Labour rights are becoming a global issue, and new regulations across the globe are placing a greater emphasis on ensuring worker rights are safeguarded across supply chains. Indonesia’s palm oil sector has for the past several years collaborated consistently with Indonesian workers and government, and international organisations to advance worker rights in the sector.

Collaboration with the ILO and US Department of State

The US-ILO joint program “Advancing Workers’ Rights in Indonesia and Malaysia’s Palm Oil Sector” concludes at the end of 2023. This ambitious project has aimed to empower Indonesian unions and workers, enhancing their access to fundamental rights and fostering better working conditions.

Coordinated by Yunirwan Gah in Indonesia, the initiative builds on previous ILO work in the sector and targets various sub-sectors including plantations, crude palm oil factories, and the broader food and beverage industry.

A two-pronged strategy underpins the project. The first component focuses on institutional development, aiming to enhance the rural labor market’s functioning by improving the capacity of the government and stakeholders. The second aspect provides direct support to promote productive employment at the enterprise and plantation level, with a keen focus on addressing the needs of youth and women.

The project has positively impacted at least 20,000 workers in Indonesia’s palm oil supply chain. Special attention is being paid to the conditions of women workers, who are crucial to plantation labor yet often underrepresented in decision-making processes.

Key partners in this initiative include the Ministry of Manpower, the Ministry of Agriculture, the Coordinating Ministry of Economic Affairs, various trade union confederations and federations, the Indonesia Trade Union Networks in Palm Oil, the Indonesia Employers’ Association (APINDO), and the Indonesian Palm Oil Association (GAPKI).

Joint Declaration Between GAPKI and JAPBUSI

At the beginning of 2023 the Indonesian Palm Oil Association (GAPKI) and the Indonesian Trade Union Network for Palm Oil (JAPBUSI) signed a Joint Declaration to promote social dialogue for sustainable palm oil. This landmark agreement, endorsed by GAPKI head Joko Supriyono and JAPBUSI Executive Secretary Nursanna Marpaung, along with ten trade union federations, aims to address: decent work deficits, enhance labor compliance, and improve the sector’s image.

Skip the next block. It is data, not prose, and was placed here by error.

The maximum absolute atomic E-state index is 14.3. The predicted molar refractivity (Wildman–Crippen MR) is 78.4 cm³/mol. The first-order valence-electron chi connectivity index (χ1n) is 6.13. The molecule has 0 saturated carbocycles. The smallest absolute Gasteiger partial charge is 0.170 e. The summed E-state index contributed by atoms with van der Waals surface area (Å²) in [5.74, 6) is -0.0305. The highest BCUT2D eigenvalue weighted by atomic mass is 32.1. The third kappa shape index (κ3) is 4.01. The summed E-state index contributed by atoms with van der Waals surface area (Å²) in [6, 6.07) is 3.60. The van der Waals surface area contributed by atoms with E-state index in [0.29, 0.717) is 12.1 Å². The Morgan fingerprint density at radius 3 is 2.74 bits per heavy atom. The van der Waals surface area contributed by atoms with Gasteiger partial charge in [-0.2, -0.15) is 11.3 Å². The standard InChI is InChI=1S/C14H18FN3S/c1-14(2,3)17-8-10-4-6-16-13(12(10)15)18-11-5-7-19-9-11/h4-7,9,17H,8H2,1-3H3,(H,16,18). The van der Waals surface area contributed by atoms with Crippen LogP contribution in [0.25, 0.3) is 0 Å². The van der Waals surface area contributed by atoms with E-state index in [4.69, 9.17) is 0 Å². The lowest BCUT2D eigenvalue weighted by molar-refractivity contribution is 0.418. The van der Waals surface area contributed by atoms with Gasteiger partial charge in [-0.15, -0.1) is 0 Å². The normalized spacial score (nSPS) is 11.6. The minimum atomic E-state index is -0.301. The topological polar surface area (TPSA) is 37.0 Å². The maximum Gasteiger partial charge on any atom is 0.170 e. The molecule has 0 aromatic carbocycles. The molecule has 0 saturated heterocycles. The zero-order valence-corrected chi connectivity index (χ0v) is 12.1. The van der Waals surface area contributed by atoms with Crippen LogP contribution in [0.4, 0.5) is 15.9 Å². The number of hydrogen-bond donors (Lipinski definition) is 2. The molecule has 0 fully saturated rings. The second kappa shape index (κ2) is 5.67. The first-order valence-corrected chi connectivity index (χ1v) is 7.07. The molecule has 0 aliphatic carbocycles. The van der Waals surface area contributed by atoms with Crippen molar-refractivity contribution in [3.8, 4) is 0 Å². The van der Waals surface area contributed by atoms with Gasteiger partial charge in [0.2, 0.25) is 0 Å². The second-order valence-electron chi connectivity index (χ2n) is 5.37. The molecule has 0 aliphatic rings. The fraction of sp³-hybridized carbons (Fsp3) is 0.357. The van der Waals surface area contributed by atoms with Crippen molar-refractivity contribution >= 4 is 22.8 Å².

Key focus areas include effective workplace cooperation, respect for workers’ rights, particularly in freedom of association and collective bargaining, resolving disputes through dialogue, better representation of women workers, and capacity building at national and international levels. The ILO in Indonesia, praised this initiative as a critical step towards sustainable development in the palm oil industry, emphasizing its role in creating decent jobs and promoting a better investment climate.

New Collective Bargaining Agreements

In October, with the support of the International Labour Organization (ILO) new Collective Bargaining Agreements (CBAs) were signed in 31 palm oil companies across Sumatra and Kalimantan, which account for 96% of the nation’s palm oil production. These CBAs, benefiting over 20,000 workers, symbolize a concerted effort by companies and trade unions to improve working conditions, ensure labor law compliance, and enhance the industry’s reputation.

The agreements cover vital labor rights and issues, including maternity rights, protection against workplace discrimination, union representation in health and safety committees, and freedom of association. They also address the provision of personal protective equipment and the development of an enterprise-based wage structure. The JAPBUSI network, comprising ten trade union federations, has been instrumental in facilitating these agreements through extensive training programs for local union leaders and members.

These CBAs are seen as a significant step in addressing previous allegations of poor working conditions in the sector. They reflect a mutual commitment to enhancing labor-management cooperation, particularly in promoting freedom of association and collective bargaining, fundamental rights at work.

Protecting Migrant Workers

In October a training workshop was conducted in Kupang, East Nusa Tenggara, from 17-18 October, focusing on migrant palm oil workers seeking employment offshore. This initiative is part of a joint effort by the International Labour Organization (ILO) and the International Organization for Migration (IOM) to enhance the protection of Indonesian migrant workers’ labor rights. The workshop, attended by 25 prospective migrant workers, aimed to gather crucial data and insights about the challenges and trends faced during the pre-departure phase.

Participants, including 24 men and one woman, actively contributed to refining the contents of pre-departure training modules and other educational materials. These resources, developed to improve the knowledge and preparedness of potential migrant workers regarding their labor rights and working conditions abroad, will be utilized by various organizations, including the Indonesian Migrant Workers Protection Agency (BP2MI), labor inspectors, and trade unions.